• Former Sooke fire chief Bill Stephenson, 85, remembered by firefighters as a “very wonderful person,” died in hospital. Stephenson was the longest serving member of Sooke Fire Rescue when he retired in 2010, after 62 years of active service. He served as fire chief from 1957 to 1962 and again from 1976 to 1977.
• When Kelly and Paul Derocco started their fudge business eight years ago, they never thought their fudge goodness would end up in the hands of the brightest and most popular stars in Hollywood. The Sooke couple came back from Los Angeles after providing their finest fudge as part of the Celebrity Swag Bags celebrating the 2016 Prime Time Emmy Awards in Hollywood.
• A cougar was shot and killed by police in Sooke at the beginning of September after it tried to enter a resident’s home on Grant Road. The cougar was 1½ years old and not tagged.. There were numerous cougar sighting in Sooke in 2016.
A decision by district council to quietly disband the Sooke Fire Services Commission enflamed members of the commission.
“The commission is aghast, to be completely honest,” said commission chair Ken Ebbs-Canavan. “We have no idea why. We weren’t given a reason.”
The commission was created by council a year ago to conduct “long-term capital planning [with] high level overview,” according to a staff report. The overview included budgets, research, and to look at staffing levels and equipment replacement, among other items.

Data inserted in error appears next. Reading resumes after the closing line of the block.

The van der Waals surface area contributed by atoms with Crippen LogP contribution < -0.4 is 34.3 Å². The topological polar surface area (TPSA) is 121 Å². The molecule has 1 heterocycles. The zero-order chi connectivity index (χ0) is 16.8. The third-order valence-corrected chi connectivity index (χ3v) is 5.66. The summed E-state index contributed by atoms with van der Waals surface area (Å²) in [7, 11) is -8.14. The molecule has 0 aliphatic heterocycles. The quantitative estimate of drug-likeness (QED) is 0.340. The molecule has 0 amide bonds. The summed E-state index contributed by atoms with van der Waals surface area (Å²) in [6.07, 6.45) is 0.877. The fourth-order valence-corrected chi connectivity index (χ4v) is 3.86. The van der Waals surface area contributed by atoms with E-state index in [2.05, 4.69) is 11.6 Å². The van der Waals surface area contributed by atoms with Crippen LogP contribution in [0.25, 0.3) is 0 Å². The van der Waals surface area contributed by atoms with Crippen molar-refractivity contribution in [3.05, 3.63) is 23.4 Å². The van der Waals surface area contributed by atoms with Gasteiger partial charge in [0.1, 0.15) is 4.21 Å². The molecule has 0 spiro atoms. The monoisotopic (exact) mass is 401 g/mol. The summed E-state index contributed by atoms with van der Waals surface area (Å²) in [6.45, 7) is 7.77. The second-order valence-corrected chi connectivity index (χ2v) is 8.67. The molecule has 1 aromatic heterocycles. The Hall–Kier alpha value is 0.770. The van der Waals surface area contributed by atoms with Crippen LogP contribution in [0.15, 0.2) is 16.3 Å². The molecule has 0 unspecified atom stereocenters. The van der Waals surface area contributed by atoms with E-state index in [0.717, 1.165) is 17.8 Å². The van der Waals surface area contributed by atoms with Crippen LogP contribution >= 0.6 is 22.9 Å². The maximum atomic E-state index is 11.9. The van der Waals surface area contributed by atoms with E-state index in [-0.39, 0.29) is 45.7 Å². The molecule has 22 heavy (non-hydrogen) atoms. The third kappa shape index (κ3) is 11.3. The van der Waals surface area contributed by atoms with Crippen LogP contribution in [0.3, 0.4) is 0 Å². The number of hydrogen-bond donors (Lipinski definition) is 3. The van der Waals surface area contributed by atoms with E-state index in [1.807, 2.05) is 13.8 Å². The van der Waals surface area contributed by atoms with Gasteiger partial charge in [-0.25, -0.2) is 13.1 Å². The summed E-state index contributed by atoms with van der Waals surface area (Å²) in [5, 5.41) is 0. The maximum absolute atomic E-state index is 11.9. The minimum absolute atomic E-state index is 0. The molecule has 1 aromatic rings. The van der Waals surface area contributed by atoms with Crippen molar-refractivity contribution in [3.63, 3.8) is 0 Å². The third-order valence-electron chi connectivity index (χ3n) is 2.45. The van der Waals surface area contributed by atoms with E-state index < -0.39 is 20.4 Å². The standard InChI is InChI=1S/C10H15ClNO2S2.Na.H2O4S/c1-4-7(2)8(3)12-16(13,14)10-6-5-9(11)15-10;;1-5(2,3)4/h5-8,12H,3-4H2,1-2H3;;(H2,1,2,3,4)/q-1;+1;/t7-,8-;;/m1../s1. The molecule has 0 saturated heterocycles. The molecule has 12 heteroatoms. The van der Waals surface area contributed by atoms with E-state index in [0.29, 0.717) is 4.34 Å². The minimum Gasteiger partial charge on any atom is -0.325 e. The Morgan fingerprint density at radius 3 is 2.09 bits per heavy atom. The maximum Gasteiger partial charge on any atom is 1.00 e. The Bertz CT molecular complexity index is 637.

The commission was expected to have a two-year mandate, with council having the option to review it after one year.
Council in an in-camera meeting on Oct. 11 decided to dissolve the fire commission.
Also in October:
• Student enrolment in the Sooke School District is booming. At 9,477 students as of Oct. 5, the district saw an increase of 520 students or 5.8 per cent over the 8,957 head count as of Sept. 30, 2015. In the spring, district staff estimated an enrolment increase of between 300 to 350 students. It’s the 10th straight year the district has seen an increase.
• The invasive European green crab is making a stand in the tiny lagoons and pocket estuaries of Sooke Basin, but so far the troublesome crustacean hasn’t found its way into the Juan de Fuca or Georgia straits. And that’s good news, say scientists.
• It’s been years in the making, but Sooke finally has a seat on the Victoria Regional Transit Commission. The province announced the appointment of Mayor Maja Tait to the board yesterday. “Mayor Tait has been a strong advocate for transit improvements along Highway 14 and in Western Communities and already has an established working relationship with B.C. Transit and members of the Victoria Regional Transit Commission,” said Transportation Minister Todd Stone
Winter storm damage closed a portion of Port Renfrew’s famed Avatar Grove and delayed the opening of a recently completed boardwalk.
Hurricane-force winds ripped through the area resulting in 30 trees crashing down over the Avatar Grove Trail in the lower grove area, damaging sections of the boardwalk.